'I know exactly what Sinead O'Connor is going through' - What it is like to live with bipolar disorder
As singer Sinead O'Connor's very public battle with bipolar disorder hits the headlines, Nicola Hampson reveals what it's like to live with the condition
Last week Sinead O'Connor sent shockwaves around the world when she released an emotional video of herself in extreme distress, sparking concern she was suicidal or, at the very least, in need of immediate support.
The troubled singer suffers from bipolar disorder and acknowledges that while she does have mental health issues, she is not alone in her suffering: "I know that I'm just one of millions and millions of people in the world that suffer like I do and don't necessarily have the resources that I have," she said in the broadcast.
I know how she feels. I am one of the many people who have been diagnosed with the same condition as O'Connor and it's been a long, hard road to get where I am today.
I first self-harmed when I was 25 years old. Looking back, I think I did it as a sort of temper tantrum because I really had no idea how to deal with the emotions and thoughts which were flying around my head - they were relentless and I had no outlet for them. At that time in my life I was such a people pleaser and was always paranoid about making sure I did the absolute best I could in everything. I worked long hours as a project manager in IT and was constantly stressed out, travelling all over the world and running on empty until I finally crashed.
The self-harming incident, where I severed four tendons in my right hand, was dismissed as a one-off stress-related episode. I was diagnosed with depression and put on medication, but while this did something to alleviate the severe lows I was feeling, it had no effect on the manic highs which would come shortly afterwards.
These times were more damaging than when I was depressed as no one seemed to think there was anything wrong at all.
Everyone believed I was just full of energy and a little bit wacky, and when I chucked in my job and put my house up for rent, it was just seen as 'typical' of my fun and spontaneous personality.
Equally, when I decided at 29 that I wanted to get married and succeeded to do so within a year, this was also seen as totally normal - but, really, it was just me acting impetuously without any realistic expectations of what I should be doing with my life. Needless to say, I am not married any more.
There was no talk of bipolar disorder at the time, but I knew that feeling very low one day and really high the next was not normal and I began to self-medicate with alcohol.
This was obviously not a good idea and didn't help at all, so in 2004, I decided to become sober and while this was better than the alternative, it didn't improve my condition. And in my early 40s I was finally diagnosed as having bipolar disorder and had my first admission to a psychiatric ward after a hitting a very low point.
Getting the right diagnosis and treatment helped a lot, but in 2014 I was subjected to workplace bullying and this led to another severe crash. I was admitted to hospital again. Work had become a huge part of my life and when something bad happened there, I really couldn't cope.
In 2015, I went for my first session of counselling and I can honestly say that this changed my life. I learned how to understand when I was stable, to identify when I was having a bit of a wobble and also to learn when this was about to tip over into a crisis. I took up meditation, increased my physical exercise and improved my diet. I started taking time for myself to relax and unwind and also to connect with family and friends as being isolated is a trigger for my condition to turn into a crisis point.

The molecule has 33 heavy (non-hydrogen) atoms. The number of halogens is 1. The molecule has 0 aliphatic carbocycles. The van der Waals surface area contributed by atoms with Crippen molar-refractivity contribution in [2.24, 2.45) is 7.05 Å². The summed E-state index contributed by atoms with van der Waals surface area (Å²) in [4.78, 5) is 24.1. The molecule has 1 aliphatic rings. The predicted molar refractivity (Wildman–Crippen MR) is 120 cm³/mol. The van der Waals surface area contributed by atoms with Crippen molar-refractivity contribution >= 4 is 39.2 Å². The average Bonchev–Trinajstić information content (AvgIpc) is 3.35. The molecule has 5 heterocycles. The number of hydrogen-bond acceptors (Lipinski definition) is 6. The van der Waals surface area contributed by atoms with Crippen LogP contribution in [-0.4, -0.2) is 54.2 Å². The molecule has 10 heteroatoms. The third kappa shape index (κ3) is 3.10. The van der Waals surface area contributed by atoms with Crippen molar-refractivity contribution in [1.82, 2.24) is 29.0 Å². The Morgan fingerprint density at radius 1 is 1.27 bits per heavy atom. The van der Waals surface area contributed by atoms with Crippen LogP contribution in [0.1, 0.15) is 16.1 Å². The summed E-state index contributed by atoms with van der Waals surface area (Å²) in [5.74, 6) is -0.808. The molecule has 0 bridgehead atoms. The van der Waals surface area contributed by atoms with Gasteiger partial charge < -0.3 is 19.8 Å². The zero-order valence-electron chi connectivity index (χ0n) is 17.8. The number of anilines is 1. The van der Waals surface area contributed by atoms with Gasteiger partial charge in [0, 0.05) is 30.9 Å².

"I developed breast cancer last year and am now in recovery, but am very happy with how things are going. I try to always find the positives in life and even when I am having a low point, I now know what to do to help myself.
"My career as a project manager is over and I am so much more relaxed with life. I am doing an online course in mental health care as this is an area I would like to work in now. And I am currently an ambassador for seechange.ie as I believe talking about issues such as bipolar is the only way to reduce the stigma surrounding them.
So I know exactly what Sinead O'Connor is going through right now and I really feel for her. I also believed that I was worthless and unloved and this sort of mental disorder is so debilitating - it actually causes physical pain and it is so apparent to see that she is in pain. I hope that she finds some peace and stability soon because having bipolar disorder is an uphill battle at times.
Mental health issues do not distinguish between rich and poor, black and white, tall and short - they can affect anyone, so everyone needs to be aware of the symptoms and reach out to someone who is suffering. I am very lucky to be where I am now and while I am always on my guard, watching for signs of a recurrence, I have a support system and the knowledge of how to deal with things.
So I would encourage anyone who is suffering with depression or feels they have the highs and lows of bipolar disorder to find someone to confide in - it doesn't have to be someone they know, but they must not keep it to themselves - sharing the worries can be life-changing.
In conversation with Arlene Harris
If you have been affected by the issues raised in this article please contact the Samaritans on 116123 for support or visit the website on www.samaritans.org.
Pieta House can be contacted on 1800 247 247. For more information on Pieta House visit www.pieta.ie.